Monday, September 24, 2007

Free major-minor scales with harp harmony

Dear Flute-a-teers,

I recently came across the British publication entitled "The Flute Player's Companion, volume 1" by Edward Blakeman (Chester Music; publisher.) I was delighted to find some great tone exercises in the opening of this first volume. ( yes, you can buy vol. 1 for $12 at Amazon if you're Canadian/U.S., and I *do* recommend it for intermediate students. It's clever, upbeat, and thorough!)

The opening chapters give lots of tone exercises using melodies and patterns by Dorus, Demersseman, and other 18th and 19th century flutist-composers.

The very first exercise is a duet style scale with arpeggiated chords, and it asks the student to transpose to every key. Well, ha ha! The upper part is no problem, since it is a simple major scale, but the arpeggios and chords that comprise the lower part would put me into a tiny head-spin, and hey, I'm supposed to be GOOD at transposing at sight. So to be helpful, I used my music-writing software to prepare a PDF part of both major AND minor scales, in a groovy order, to use for my remedial intermediate students.
You can download the 6 page PDF of the exercise/duet here.

Then I got fancy and created a lovely backing track, where harp plays the lower part (the part that the teacher or the enterprising student would play in the lesson, in fact it would be useful to learn both parts)and the exercise became even more useful because you can tune to it. I also advise (as does Dorus) using various articulations, and various tempi. Youll just love playing along with the clear tone of the treble recorder that plays the flute's part on the mp3. Trust me.
This mp3 backing track is zipped together with the printable 6-page PDF exercise here. (7 MB zipped download of both backing track and pdf of the exercise together).

I'm entranced by the gentle loveliness of this exercise. It has many uses for students of all levels and is simple and beautiful to listen to. (actually both the cat and the husband fell asleep as I recorded the mp3, so you just know it's celestial :>)

The composer expects this exercise to help with tone, breathing, phrasing, intonation, and to be later varied with dynamics and articulations. Remember to experiment! There's far more here than meets the eye and ear.

Please try it out, and then leave your comments below.
If you want to burn the backing tracks to CD there are more you can add to fill it out here.

I hope to soon add other versions of these lovely Dorus warmups in a similar way. I can just see the names: Dorus Day (Doris Day haha! That's this one!), and later, others to be re-titled Dorus-don't-be-Boris, or perhaps..... Dorus-or-Dor-against-Us.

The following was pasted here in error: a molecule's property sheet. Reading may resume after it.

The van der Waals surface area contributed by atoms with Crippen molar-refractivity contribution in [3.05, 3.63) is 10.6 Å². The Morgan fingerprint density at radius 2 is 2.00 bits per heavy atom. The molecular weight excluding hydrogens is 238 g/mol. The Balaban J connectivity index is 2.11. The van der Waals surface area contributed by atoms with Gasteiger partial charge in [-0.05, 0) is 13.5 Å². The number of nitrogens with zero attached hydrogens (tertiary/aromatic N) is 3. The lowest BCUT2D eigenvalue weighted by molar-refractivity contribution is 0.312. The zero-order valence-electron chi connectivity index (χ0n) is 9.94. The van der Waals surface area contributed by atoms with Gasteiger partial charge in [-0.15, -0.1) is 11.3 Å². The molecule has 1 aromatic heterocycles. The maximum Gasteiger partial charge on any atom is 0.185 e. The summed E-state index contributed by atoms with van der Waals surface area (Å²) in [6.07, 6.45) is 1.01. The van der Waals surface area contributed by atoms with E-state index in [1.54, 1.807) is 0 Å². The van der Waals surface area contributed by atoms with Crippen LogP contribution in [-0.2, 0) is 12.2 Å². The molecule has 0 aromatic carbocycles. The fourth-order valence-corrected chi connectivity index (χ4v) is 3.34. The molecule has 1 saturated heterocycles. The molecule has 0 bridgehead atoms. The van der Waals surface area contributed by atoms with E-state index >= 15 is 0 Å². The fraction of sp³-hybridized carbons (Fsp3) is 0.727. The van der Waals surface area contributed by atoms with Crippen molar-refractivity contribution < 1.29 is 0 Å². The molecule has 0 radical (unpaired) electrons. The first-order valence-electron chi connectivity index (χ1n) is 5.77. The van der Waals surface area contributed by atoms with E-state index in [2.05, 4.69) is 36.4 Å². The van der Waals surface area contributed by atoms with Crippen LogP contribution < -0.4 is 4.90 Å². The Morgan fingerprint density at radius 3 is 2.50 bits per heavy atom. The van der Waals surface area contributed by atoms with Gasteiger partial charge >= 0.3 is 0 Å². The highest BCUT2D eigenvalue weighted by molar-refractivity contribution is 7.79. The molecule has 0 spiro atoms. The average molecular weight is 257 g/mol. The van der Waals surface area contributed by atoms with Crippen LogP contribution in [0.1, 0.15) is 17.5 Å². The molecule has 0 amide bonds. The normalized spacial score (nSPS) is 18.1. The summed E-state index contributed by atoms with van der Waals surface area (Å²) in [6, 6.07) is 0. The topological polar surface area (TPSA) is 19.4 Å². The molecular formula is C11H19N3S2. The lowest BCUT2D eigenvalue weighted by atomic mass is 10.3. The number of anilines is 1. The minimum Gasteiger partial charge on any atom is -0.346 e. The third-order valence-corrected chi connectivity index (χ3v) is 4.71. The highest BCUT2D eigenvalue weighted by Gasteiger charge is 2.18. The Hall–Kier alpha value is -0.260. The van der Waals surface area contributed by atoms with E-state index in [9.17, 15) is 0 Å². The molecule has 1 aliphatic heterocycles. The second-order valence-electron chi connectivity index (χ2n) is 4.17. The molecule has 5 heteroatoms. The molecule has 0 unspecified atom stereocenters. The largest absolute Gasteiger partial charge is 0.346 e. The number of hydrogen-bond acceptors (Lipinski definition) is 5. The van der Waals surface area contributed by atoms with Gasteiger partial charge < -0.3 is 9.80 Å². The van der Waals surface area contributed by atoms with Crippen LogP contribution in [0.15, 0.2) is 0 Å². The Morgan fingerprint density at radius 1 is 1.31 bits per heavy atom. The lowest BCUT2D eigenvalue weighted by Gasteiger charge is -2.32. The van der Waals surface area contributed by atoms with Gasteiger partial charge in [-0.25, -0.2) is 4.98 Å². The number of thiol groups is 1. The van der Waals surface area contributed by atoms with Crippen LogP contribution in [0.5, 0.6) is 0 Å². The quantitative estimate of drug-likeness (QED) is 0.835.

Enjoy and give feedback!
Comments (5)
Anonymous Anonymous said...

Thanks Jen
Me tyranosaurus play chorus with Dorus,yes very sonorous.

Matt Taylor

Tuesday, September 25, 2007 12:23:00 PM

Blogger jen said...

Thanks Matt; yes, I've come up with lots of Dorus-osities that are monstrosities.
Are you still writing lots of beginner pieces with backing tracks?
If so, I can't wait to hear them. Excellent!
Also, have you seen Zgraja's book for flute/piano called "The Modern Flutist Vol. 1"?
It would be great for novice students, and is so cool, bluesy etc.
Check it out. Jen :>)

Tuesday, September 25, 2007 1:13:00 PM

Anonymous Anonymous said...


Wednesday, September 26, 2007 8:10:00 AM

Blogger Catherine said...

Thanks for this! It will be great for working on "pure tuning"concepts, even with beginners!
Catherine LeGrand

Wednesday, September 26, 2007 7:06:00 PM

Blogger jen said...

Hi Catherine,
Listen, honestly..the Tuning CD drone going in the studio, with the beginner student playing for TONE, the simplest scale like this:

F---G----F------ ( " )
F----G----A---G----F ( " )

etc. all the way up one octave, slurred, at any speed (slow at first) has had remarkable results with my beginners/novices.
The scales are written out like this adding one higher pitch each ascent, with pauses and in free rhythm. Then when they finish the scale and arpeggio, they improvise in the key, and I hold a drone on various notes, or move with them as in "Simon Says" with the student improvising freely and teacher following or complimenting. Very great method for playing in tune from the start.
Super valid new way to have fun in lessons. Will be covered in my book.
Jen :>)

Wednesday, September 26, 2007 7:33:00 PM


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